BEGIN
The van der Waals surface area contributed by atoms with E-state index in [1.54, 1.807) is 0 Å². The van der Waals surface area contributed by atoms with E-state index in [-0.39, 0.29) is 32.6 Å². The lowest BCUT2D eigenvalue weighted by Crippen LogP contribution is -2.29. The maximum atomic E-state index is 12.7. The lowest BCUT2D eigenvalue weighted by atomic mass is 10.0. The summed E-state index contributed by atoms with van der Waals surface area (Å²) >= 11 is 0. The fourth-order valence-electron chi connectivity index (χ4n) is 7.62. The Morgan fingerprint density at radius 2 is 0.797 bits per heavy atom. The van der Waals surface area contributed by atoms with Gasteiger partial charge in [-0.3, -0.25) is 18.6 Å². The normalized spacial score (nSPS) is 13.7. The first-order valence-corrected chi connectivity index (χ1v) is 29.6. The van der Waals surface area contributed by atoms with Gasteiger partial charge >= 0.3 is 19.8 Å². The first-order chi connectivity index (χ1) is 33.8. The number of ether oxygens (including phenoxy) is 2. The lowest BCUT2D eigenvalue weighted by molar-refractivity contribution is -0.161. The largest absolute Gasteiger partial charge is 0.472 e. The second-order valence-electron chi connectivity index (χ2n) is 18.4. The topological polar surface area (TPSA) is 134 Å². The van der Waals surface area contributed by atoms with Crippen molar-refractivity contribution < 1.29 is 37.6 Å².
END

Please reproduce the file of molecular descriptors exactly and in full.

The van der Waals surface area contributed by atoms with E-state index in [1.54, 1.807) is 0 Å². The van der Waals surface area contributed by atoms with E-state index in [-0.39, 0.29) is 32.6 Å². The lowest BCUT2D eigenvalue weighted by Crippen LogP contribution is -2.29. The maximum atomic E-state index is 12.7. The lowest BCUT2D eigenvalue weighted by atomic mass is 10.0. The summed E-state index contributed by atoms with van der Waals surface area (Å²) >= 11 is 0. The fourth-order valence-electron chi connectivity index (χ4n) is 7.62. The Morgan fingerprint density at radius 2 is 0.797 bits per heavy atom. The van der Waals surface area contributed by atoms with Gasteiger partial charge in [-0.3, -0.25) is 18.6 Å². The normalized spacial score (nSPS) is 13.7. The first-order valence-corrected chi connectivity index (χ1v) is 29.6. The van der Waals surface area contributed by atoms with Gasteiger partial charge >= 0.3 is 19.8 Å². The first-order chi connectivity index (χ1) is 33.8. The number of ether oxygens (including phenoxy) is 2. The lowest BCUT2D eigenvalue weighted by molar-refractivity contribution is -0.161. The largest absolute Gasteiger partial charge is 0.472 e. The second-order valence-electron chi connectivity index (χ2n) is 18.4. The topological polar surface area (TPSA) is 134 Å². The van der Waals surface area contributed by atoms with Crippen molar-refractivity contribution < 1.29 is 37.6 Å².